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Article: A socio-historical hypothesis for the diabetes epidemic in Chinese - Preliminary observations from Hong Kong as a natural experiment

TitleA socio-historical hypothesis for the diabetes epidemic in Chinese - Preliminary observations from Hong Kong as a natural experiment
Authors
Issue Date2009
PublisherJohn Wiley & Sons, Inc. The Journal's web site is located at http://www.interscience.wiley.com/jpages/1042-0533/
Citation
American Journal Of Human Biology, 2009, v. 21 n. 3, p. 346-353 How to Cite?
AbstractIt has been hypothesized that the emerging epidemic of diabetes in economically transitioning or recently transitioned populations is due to mismatch between developmental and mature environments. We took advantage of migration within an ethnically homogenous population to investigate this hypothesis, and the potentially modifying role of postnatal growth conditions, proxied by greater height. We used multivariable logistic regression in a population-based cross-sectional study from 1994 to 1996 of 2,341 long-term Hong Kong residents aged 25-74 years, either born in contemporaneously developed Hong Kong or migrants from economically undeveloped Guangdong. Migrant status was not associated with clinically diagnosed diabetes, odds ratio 1.05 (95% confidence interval 0.69-1.58) in adult migrants compared to Hong Kong-born natives and 1.22 (0.83-1.80) in preadult migrants, adjusted for age, sex, socio-economic position, and lifestyle. However, the association of diabetes with migrant status varied with height, suggesting a potentially complex relationship between indicators of prenatal and postnatal nutritional exposures. Compared to tall Hong Kong-born natives, the odds ratio of diabetes was 2.36 (1.20-4.61) in tall migrants, 1.94 (1.07-3.53) in short Hong Kong-born natives, but 1.04 (0.48-2.23) in short adult migrants. Additionally adjusting for body mass index and waist-hip ratio had little effect, apart from attenuating the association between short height and diabetes prevalence in Hong Kong-born natives. Whether the current epidemic of diabetes is a long-standing effect of such mismatch or a "first-generation through effect" generated by rapid economic development causing disproportionate growth remains to be determined. © 2009 Wiley-Liss, Inc.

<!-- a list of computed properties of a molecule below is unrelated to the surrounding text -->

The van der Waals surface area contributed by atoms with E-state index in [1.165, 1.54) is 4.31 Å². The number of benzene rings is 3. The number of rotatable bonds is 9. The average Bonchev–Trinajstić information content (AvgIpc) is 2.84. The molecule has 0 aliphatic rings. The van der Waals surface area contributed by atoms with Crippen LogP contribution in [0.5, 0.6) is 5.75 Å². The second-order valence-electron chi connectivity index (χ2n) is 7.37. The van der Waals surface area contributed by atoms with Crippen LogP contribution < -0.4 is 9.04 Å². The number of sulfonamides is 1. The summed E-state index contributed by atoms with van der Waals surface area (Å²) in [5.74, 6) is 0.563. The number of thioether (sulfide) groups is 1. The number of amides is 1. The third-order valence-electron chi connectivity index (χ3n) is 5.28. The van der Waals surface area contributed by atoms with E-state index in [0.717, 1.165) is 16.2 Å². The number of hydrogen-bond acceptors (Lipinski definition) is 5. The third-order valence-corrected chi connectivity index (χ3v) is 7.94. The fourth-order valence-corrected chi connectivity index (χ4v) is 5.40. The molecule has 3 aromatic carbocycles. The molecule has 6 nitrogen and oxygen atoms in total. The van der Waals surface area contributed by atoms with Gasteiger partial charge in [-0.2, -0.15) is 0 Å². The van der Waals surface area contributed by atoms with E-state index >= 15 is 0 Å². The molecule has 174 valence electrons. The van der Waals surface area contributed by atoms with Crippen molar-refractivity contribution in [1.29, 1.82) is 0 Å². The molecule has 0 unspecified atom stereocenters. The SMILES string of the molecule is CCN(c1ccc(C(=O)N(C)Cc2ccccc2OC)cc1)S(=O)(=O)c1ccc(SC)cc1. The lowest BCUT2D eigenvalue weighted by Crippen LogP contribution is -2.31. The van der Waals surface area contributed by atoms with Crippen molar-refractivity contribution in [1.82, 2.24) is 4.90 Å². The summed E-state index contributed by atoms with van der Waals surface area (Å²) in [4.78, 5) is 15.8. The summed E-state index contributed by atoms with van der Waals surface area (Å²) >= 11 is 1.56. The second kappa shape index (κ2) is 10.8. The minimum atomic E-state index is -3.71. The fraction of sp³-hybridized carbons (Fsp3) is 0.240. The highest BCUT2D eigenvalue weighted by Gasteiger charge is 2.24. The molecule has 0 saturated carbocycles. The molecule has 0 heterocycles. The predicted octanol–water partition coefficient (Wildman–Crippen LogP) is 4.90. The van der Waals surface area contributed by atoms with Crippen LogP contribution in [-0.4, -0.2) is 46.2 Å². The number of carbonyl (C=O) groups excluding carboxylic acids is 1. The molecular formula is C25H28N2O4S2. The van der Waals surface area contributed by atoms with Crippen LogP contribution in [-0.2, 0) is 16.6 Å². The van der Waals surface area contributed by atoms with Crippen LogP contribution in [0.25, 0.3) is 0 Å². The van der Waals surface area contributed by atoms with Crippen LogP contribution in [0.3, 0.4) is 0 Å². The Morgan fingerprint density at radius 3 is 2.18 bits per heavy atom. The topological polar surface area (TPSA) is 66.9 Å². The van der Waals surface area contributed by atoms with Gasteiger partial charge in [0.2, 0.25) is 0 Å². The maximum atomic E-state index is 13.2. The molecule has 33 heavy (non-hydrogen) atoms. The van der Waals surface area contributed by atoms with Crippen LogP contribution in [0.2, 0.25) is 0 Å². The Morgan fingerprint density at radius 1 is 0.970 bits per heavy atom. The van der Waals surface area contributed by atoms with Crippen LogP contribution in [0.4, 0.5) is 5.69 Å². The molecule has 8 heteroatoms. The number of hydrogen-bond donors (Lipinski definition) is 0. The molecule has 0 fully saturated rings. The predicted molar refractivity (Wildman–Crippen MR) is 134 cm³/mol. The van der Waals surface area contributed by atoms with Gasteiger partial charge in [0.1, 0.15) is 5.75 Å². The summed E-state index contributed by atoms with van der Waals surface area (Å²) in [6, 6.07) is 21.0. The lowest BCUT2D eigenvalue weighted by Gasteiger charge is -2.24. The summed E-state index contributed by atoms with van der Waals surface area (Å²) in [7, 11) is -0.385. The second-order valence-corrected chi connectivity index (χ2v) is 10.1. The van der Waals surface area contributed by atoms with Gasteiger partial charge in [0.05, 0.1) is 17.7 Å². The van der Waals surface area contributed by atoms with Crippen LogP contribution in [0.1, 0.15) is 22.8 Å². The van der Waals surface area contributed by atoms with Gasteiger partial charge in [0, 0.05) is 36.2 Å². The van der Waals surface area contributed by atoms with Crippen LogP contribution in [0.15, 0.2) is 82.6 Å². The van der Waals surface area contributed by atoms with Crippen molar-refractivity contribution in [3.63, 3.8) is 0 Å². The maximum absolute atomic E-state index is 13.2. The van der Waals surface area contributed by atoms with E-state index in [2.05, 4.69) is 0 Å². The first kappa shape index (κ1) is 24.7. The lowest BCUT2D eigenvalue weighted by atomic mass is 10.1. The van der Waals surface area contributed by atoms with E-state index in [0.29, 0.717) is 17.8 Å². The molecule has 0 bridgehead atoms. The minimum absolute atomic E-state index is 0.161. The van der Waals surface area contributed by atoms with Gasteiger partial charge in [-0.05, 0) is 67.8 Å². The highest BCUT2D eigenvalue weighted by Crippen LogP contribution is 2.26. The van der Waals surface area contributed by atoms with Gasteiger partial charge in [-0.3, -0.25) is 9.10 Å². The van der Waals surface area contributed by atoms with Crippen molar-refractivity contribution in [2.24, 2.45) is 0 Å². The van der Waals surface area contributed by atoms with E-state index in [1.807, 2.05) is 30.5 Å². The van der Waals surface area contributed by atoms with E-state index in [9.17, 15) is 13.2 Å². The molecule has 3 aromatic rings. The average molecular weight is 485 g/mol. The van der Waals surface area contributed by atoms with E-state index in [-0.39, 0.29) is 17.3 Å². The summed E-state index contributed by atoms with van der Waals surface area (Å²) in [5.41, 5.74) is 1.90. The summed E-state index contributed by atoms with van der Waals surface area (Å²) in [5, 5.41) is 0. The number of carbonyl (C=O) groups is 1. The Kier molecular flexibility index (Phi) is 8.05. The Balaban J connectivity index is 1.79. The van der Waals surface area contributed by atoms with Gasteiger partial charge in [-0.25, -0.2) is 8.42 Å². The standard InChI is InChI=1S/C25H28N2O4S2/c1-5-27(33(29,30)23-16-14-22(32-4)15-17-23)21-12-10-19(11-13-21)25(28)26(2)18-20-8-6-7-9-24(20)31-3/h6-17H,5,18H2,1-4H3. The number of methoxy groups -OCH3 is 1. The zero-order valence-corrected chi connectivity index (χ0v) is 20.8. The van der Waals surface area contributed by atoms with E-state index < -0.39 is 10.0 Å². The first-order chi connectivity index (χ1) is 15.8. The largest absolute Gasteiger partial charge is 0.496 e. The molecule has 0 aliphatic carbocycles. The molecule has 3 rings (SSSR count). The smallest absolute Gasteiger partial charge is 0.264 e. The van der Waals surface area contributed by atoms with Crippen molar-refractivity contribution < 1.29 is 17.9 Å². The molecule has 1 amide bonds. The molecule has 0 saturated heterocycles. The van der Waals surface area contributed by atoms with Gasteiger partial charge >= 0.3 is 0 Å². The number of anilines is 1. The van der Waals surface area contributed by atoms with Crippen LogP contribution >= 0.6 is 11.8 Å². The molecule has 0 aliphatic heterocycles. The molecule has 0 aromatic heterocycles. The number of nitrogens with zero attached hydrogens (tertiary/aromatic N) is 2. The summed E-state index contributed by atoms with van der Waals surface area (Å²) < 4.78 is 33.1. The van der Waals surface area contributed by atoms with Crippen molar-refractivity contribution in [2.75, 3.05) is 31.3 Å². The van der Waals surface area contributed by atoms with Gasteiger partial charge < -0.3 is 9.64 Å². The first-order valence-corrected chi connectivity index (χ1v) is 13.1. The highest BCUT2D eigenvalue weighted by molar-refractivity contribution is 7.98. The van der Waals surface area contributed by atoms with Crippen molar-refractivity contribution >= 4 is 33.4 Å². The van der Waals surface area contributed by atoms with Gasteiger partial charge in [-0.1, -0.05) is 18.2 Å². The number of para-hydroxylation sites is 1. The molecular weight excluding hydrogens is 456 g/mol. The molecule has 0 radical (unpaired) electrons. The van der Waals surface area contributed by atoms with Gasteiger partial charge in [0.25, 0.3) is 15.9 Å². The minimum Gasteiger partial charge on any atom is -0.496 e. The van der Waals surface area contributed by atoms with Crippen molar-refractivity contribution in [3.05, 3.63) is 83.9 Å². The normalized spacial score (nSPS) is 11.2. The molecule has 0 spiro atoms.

Persistent Identifierhttp://hdl.handle.net/10722/60266
ISSN
2015 Impact Factor: 1.875
2015 SCImago Journal Rankings: 1.018
ISI Accession Number ID
Funding AgencyGrant Number
Hong Kong Health Services Research Committee411026
Hong Kong Research Grants Council407/94m
University of Hong Kong Committee on Research and Conference Grants
Hong Kong Society for the Aged
Funding Information:

Contract grant sponsor: Hong Kong Health Services Research Committee; Contract grant number: HSRC# 411026; Contract grant sponsor: Hong Kong Research Grants Council; Contract grant number: grant 407/94m; Contract grant sponsors: University of Hong Kong Committee on Research and Conference Grants, the Hong Kong Society for the Aged.

References

 

DC FieldValueLanguage
dc.contributor.authorSchooling, CMen_HK
dc.contributor.authorLam, THen_HK
dc.contributor.authorJanus, EDen_HK
dc.contributor.authorCowling, BJen_HK
dc.contributor.authorLeung, GMen_HK
dc.date.accessioned2010-05-31T04:07:12Z-
dc.date.available2010-05-31T04:07:12Z-
dc.date.issued2009en_HK
dc.identifier.citationAmerican Journal Of Human Biology, 2009, v. 21 n. 3, p. 346-353en_HK
dc.identifier.issn1042-0533en_HK
dc.identifier.urihttp://hdl.handle.net/10722/60266-